Academic exegesis

Academic exegesis is that form of interpretation which copies academics or authority figures.  The Lord Jesus Christ cut through this in His teaching.

Academic exegesis is seen in the translation of several biblical passages.  Bible versions are the product of teams of academic translators pooling their collective knowledge to produce a final decision on the translation of particular texts.

It is easy to demonstrate that when a significant translation, such as the New International Version, makes a break from a traditional translation, then subsequent versions will follow, on the principle that new research has identified an improvement.

However, these are not always improvements but such is the bias of academia that academic exegesis kicks in to cement the new translation as the new standard, inhibiting independent thought and establishing a new paradigm.

Those who are unfamiliar with translation may think that this criticism is too strong. So it might help to give an example of academic imitation.  For a long time it has been recognized that Jn 5:39 is not a command ‘Search the Scriptures’, as the King James Version suggests, but a comment ‘You search the Scriptures’, meaning that in spite of their searching of Scripture they did not realise that the Scriptures spoke about Jesus.  The variations in translation can be viewed by clicking here.  So far, so good.

However, what about Jn 5:31?  A quick review of twenty versions, old and new, shows that there is little variation among them.  Yet most commentators know that there is a difficulty with this text and there are various attempts at explaining the verse.  The point is not which interpretation is correct, but that in spite of all the academics pouring over this verse none of them have translated any version as a rhetorical question.  The proper translation is: ‘If I bear witness of Myself, is My witness not true?’ which makes much more sense than the statement ‘My witness is not true’ – the uniform translation in all versions I have consulted – especially when the standard translation contradicts what the Saviour says in Jn 8:14.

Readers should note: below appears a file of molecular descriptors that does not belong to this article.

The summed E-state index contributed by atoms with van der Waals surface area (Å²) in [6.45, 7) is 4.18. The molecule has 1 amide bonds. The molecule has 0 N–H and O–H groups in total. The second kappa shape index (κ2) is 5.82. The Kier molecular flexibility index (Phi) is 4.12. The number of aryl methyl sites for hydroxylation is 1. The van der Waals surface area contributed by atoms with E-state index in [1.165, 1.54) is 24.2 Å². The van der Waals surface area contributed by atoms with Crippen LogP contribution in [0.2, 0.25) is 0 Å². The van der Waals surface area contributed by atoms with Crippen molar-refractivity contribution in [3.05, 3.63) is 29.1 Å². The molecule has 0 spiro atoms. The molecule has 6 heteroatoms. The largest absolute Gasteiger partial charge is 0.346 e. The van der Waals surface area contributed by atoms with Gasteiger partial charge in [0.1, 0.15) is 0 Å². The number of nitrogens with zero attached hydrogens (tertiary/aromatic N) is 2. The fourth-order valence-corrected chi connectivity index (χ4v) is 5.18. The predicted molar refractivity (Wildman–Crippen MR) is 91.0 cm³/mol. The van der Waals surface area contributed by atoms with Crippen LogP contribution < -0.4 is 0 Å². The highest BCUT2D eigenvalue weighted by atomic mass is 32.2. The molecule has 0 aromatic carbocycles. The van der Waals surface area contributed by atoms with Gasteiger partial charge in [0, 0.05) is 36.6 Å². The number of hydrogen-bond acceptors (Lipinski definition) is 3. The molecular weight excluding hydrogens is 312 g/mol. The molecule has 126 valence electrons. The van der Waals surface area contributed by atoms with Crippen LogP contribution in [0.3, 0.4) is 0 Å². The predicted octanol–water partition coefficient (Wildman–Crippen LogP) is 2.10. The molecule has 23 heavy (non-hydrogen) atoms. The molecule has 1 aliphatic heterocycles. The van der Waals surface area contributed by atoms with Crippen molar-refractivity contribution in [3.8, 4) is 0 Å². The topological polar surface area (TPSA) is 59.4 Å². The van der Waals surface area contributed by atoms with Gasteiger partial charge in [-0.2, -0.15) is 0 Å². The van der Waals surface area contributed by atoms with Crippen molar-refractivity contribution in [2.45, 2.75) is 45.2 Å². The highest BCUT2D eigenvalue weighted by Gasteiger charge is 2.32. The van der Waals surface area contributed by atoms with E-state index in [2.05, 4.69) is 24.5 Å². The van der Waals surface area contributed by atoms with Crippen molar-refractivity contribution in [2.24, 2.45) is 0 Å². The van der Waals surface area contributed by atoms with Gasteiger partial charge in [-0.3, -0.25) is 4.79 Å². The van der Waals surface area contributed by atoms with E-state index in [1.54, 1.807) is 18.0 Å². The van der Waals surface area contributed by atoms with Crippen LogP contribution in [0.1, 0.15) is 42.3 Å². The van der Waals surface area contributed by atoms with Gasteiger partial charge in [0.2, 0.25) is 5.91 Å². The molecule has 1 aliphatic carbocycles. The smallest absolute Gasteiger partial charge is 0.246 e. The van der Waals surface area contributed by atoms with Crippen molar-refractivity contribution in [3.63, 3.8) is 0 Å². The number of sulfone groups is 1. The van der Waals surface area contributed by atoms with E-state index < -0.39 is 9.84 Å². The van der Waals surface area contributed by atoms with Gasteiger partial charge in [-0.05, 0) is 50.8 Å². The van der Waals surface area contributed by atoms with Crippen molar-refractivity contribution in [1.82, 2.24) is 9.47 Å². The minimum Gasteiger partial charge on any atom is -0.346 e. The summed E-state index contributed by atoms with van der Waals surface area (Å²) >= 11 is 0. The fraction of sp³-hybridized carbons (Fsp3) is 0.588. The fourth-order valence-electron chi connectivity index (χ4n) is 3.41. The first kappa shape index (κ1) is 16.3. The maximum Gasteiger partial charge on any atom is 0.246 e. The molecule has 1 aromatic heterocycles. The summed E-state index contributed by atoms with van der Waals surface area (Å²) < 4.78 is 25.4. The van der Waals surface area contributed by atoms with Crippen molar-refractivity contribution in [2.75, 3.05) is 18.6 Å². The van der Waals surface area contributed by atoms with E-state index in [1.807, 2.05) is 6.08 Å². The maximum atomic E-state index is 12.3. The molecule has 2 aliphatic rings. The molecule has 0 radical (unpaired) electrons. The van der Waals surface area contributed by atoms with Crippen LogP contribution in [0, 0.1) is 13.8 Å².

Why is this?  Bible translations are produced by teams of academics, so how have they not analysed the Greek text for themselves and discovered this?  Have they been so busy studying the commentaries and weighed up the opinion of other scholars that they have not done their own exegesis?  If so, this is not exegesis of the text, but relying upon academia, the very thing that Jesus exposed.

This appeal to authority is what the scribes did in Jesus’ day – so when He cut through their academic exegesis and explained the proper meaning of Scripture, ‘the people were astonished at His doctrine: for he taught them as one having authority, and not as the scribes’ Mat 7:28-29 and Mk 1:22.  This mistaken emphasis is similar to modern theology, which is not ‘the study of God’ theos-logos but ‘the study of theologians’.

Proper exegesis of this passage would have yielded the result that the negative statement of all extant English translations cannot be correct, even before analysising the Greek text, which like Jn 5:39 has legitimate alternative translations.  So why have so many teams of translators followed each other along only one of these alternatives?  The answer is either that they have not considered the alternative or that they are too frightened to break out of the consistent consensus of academic opinion.  Neither option is commendatory.

Why call it academic exegesis?  1. because it is not exegesis, which does not need any qualifying adjective.  2. when something goes wrong with exegesis, there must be a reason for it.  The commonest error is eisegesis, which is the very opposite of exegesis.  3. in this case, the error arises because of an overweaning fear of breaking out of the academic consensus, so that ‘academic’ exegesis is an appropriate adjective.

This is only one of many examples of academic exegesis in Bible translation, in which academics are controlled by their peer group and too frightened to do their own exegesis, resulting in academic imitation, which Jesus broke through in His time, and which we must continue to assess in our time.  God willing, I hope to return to this subject with more examples as time permits.

Update:

10 Jul 2017: Ps 125:3: the NIV translates this with ‘the land’, which: 1. is not the Hebrew word, 2. does not make sense; 3. is not true; but 4. it is followed by many modern versions.  So why is this so?  They are copying each other – not exegeting the text.  Only some versions notice that another of the Hebrew words in this text is ‘wickedness’ and not ‘wicked’.

25 Jul 2017: Ps 104:4: ‘angels spirits’ has been translated as ‘messengers winds’, copied by current translations.  I happened to exegete this Psalm in my Bible commentary a few days ago specifically on this subject about the angels and today I discovered this article in the Trinitarian Bible Society Quarterly Record Oct-Dec 2016, pp. 17-21 on this very subject.  There is providence for you!